My beauf still has our camera. He took it two weekends ago for the tux and bow-tie affair happenin’ over at the chateau where his beauf (wife’s brother) was getting married to a very posh lady.
And I’m bummed about this because the sorrel in my garden is getting pretty huge (and eaten by snails) and I am just itching to do a recipe post for escargot in sorrel sauce.
No – teasing. I want to do a recipe post for fish with sorrel and cream sauce and this requires the camera. I guess for this current post I shall be forced to make something with my words instead.
Beauf, in case you were wondering, is slang for “beau-frère,” which means “brother-in-law.” Of course in true French fashion, it literally means “beautiful brother.” They use beau and belle for every member of the family to signify “in-law” so that you end up saying beautiful mother, instead of mother-in-law. (You know – like I’m required by law to put up with you, or something).
And in true French fashion they manage to find a way around the poetic word and create something cynical out of it, like beauf. Nowadays it usually refers to anyone who is crass, uncultured, stupid … and proud of it.
The word beauf is not far from another slang word: bof. Bof is pronounced kind of like boff, whereas beauf is pronounced more like bowf (as in bow and arrow bow).
Bof is also a pejorative word and stems from “beurre, oeufs, fromage.” Butter, eggs and cheese.
You would see the sign “bof” on the creameries in the early 20th century, and during the German occupation this abbreviation began to be associated with people who became rich off the black market. Only those who dealt in shady dealings were able to easily (and illegally) attain bof.
Today bof is used all over the place to express disdain, or its less energetic cousin – apathy.
“Hey, look at that babe over there – she’s hot!”
“oh … bof.”
“Mmm this meal is delicious.”
“mm (shrug) … bof.”
“I love how warm and cuddly the French are!!!!!”
“hein? … bof!”
Any enthusiasm displayed about any subject to any French person is sure to be met with a bof, in fact. (Except maybe on the subject of Chet Baker, as it is considered cool to be enthusiastic about jazz).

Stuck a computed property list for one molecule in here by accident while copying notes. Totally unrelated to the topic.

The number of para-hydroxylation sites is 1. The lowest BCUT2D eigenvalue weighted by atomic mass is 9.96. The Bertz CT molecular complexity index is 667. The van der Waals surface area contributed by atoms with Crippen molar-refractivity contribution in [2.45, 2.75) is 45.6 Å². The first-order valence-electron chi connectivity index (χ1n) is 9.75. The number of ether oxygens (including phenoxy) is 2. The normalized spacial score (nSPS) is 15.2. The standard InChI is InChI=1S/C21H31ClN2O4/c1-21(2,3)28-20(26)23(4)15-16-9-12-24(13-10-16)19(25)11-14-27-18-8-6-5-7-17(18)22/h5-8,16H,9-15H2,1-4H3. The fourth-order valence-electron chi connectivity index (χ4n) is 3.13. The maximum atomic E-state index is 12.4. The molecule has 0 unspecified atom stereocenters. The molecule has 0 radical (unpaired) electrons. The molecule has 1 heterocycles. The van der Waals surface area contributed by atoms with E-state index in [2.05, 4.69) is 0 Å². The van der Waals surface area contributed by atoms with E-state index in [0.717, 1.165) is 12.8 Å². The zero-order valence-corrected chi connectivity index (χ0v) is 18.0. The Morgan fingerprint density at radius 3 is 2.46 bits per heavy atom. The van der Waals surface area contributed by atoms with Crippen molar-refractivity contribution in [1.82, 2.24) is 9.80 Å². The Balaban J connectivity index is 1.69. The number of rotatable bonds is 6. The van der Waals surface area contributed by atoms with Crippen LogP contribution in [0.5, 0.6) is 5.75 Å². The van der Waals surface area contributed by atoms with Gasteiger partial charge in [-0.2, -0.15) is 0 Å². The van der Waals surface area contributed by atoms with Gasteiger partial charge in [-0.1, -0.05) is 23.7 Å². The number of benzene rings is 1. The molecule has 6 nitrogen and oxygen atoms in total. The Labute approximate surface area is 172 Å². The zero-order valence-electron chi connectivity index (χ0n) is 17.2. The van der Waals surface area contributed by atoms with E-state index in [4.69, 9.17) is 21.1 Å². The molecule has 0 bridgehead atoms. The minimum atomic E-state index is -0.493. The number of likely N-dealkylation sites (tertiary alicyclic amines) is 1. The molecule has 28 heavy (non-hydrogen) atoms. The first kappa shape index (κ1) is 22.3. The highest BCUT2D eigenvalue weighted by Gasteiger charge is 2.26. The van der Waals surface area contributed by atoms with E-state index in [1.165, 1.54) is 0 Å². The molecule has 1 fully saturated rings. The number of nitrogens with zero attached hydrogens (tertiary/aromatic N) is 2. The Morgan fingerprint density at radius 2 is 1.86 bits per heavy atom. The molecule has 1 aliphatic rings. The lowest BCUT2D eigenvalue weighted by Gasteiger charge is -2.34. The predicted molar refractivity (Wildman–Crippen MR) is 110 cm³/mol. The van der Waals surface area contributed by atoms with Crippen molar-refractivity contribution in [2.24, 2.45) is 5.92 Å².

If you would like the secret of imitating the French, you’ll want to start with translating the word “um.” When hemming and hawing over words, you won’t hear “ah” or “uh” or “like (totally).” You’ll hear the word “ben,” except the n is only hinted at, not pronounced – almost like beh.
I’m so adept at hemming and hawing in any language I sometimes even say it when speaking English.
“If you want to go, ben – well go!”
And then I blush and pretend like the entire sentence was spoken in English so that my hearer thinks his ears have deceived him.
You can also slip in an “enfin” (finally) or an “en fait” (in fact) to keep things spicy. That’s what Petit Prince is doing these days in an effort to stake his claim in the conversation as the youngest member in a family of five. He’s starting to use all these grown up words, like en fait and “parka” (parce que means because). He says this even when he’s not giving a reason. He says it just … parka.
“Parka les dragons ils crachent du feu!” (Because the dragons, they spit fire!)
And then to cinch the deal he adds: “en fait.”
When hurt, the French don’t say, “ow!” like we do. In fact it’s we Anglos who are the real frogs if such analogies are to be made (with our mouths opened wide each time we talk). The French are more like rabbits with their “ew’s” and “euh’s.” They, in fact, say “aie aie!” when they hurt themselves (sounds like iy iy).
And this allows me to very naturally, of course, segué into the great mystery of the iron X’s on the walls in France. (Get it? All the French who say aie, aie! as they hammer their thumb while bolting down the X’s).
Many of the stone houses are so old, their walls are falling outwards. So they put a metal cross on the outside of each opposite-facing wall and bolt a metal beam to each one of the crosses on the inside of the house to pull the walls towards each other. And that is what all those X’s are for. Good to know huh? And good to know that the house is not going to fall down on top of you as you saunter by?
(That would be some serious aie, aie!).
I think I’ve covered all the basics of hemming and hawing and pejorative slang. I’ve suffered us all through a post with no pictures, a trumped-up subject matter and a questionable promise of a post on fish. It’s just all so exciting isn’t it?